The following adverse reactions occurred in < 1% of all galantamine-treated patients (N=3956) in the above double-blind, placebo-controlled clinical trial data sets. In addition, the following also includes all adverse reactions reported at any frequency rate in patients (N=1454) who participated in open-label studies. Adverse reactions listed in Table 1 above were not included below:
Metabolism and Nutrition Disorders: Dehydration
Nervous System Disorders: Dysgeusia, Hypersomnia, Paresthesia
Eye Disorders: Blurred vision
Vascular Disorders: Flushing, Hypotension
Gastrointestinal Disorders: Retching
Skin and Subcutaneous Tissue Disorders: Hyperhidrosis
Musculoskeletal and Connective Tissue Disorders: Muscular weakness
Discontinuations Due to Adverse Reactions
In the 8 placebo-controlled studies of adults, 418 (10.6%) galantamine-treated patients (N=3956) and 56 (2.2%) placebo patients (N=2546) discontinued due to an adverse reaction. Those events with an incidence of ≥ 0.5% in the galantamine-treated patients included nausea (245, 6.2%), vomiting (129, 3.3%), decreased appetite (60, 1.5%), dizziness (50, 1.3%), diarrhea (31, 0.8%), headache (29, 0.7%), and decreased weight (26, 0.7%). The only event with an incidence of ≥ 0.5% in placebo patients was nausea (17, 0.7%).
In the 5 open-label studies, 103 (7.1%) patients (N=1454) discontinued due to an adverse reaction. Those events with an incidence of ≥ 0.5% included nausea (43, 3.0%), vomiting (23, 1.6%), decreased appetite (13, 0.9%), headache (12, 0.8%), decreased weight (9, 0.6%), dizziness (8, 0.6%), and diarrhea (7, 0.5%).
The following additional adverse reactions have been identified during post-approval use of RAZADYNE® ER and RAZADYNE®. Because these reactions are reported voluntarily from a population of uncertain size, it is not always possible to reliably estimate their frequency:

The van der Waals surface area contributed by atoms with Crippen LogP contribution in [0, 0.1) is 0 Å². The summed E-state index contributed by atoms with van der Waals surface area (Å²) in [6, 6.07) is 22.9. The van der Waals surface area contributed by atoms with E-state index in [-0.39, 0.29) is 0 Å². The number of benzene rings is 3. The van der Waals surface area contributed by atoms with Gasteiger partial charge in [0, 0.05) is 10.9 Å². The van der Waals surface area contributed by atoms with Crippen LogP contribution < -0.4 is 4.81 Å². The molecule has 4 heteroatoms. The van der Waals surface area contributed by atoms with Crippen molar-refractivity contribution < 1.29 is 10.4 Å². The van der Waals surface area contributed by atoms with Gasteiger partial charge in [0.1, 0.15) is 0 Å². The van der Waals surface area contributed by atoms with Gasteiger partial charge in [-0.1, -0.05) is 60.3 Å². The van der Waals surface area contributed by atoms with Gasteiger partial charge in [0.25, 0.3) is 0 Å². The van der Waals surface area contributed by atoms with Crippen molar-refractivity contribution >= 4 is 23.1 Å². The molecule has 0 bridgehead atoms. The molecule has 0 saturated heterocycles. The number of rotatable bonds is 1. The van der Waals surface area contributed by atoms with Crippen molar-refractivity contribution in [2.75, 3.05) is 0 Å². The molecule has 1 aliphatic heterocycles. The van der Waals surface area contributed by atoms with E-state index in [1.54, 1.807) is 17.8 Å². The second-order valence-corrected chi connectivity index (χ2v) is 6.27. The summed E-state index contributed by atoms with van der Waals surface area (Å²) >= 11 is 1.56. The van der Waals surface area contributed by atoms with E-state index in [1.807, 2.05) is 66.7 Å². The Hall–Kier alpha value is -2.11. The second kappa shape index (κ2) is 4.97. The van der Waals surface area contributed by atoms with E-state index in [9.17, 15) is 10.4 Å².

Immune System Disorders: Hypersensitivity
Psychiatric Disorders: Hallucinations
Nervous System Disorders: Seizures
Ear and Labyrinth Disorders: Tinnitus
Vascular Disorders: Hypertension
Hepatobiliary Disorders: Hepatitis, Increased hepatic enzyme
Read the Razadyne ER (galantamine hbr er) Side Effects Center for a complete guide to possible side effects
Use With Anticholinergics
Use With Cholinomimetics and Other Cholinesterase Inhibitors
A synergistic effect is expected when cholinesterase inhibitors are given concurrently with succinylcholine, other cholinesterase inhibitors, similar neuromuscular blocking agents or cholinergic agonists such as bethanechol [see CLINICAL PHARMACOLOGY].
Read the Razadyne ER Drug Interactions Center for a complete guide to possible interactions
Last reviewed on RxList: 12/28/2015
Additional Razadyne ER Information
Razadyne ER - User Reviews
Razadyne ER User Reviews
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Report Problems to the Food and Drug Administration
You are encouraged to report negative side effects of prescription drugs to the FDA. Visit the FDA MedWatch website or call 1-800-FDA-1088.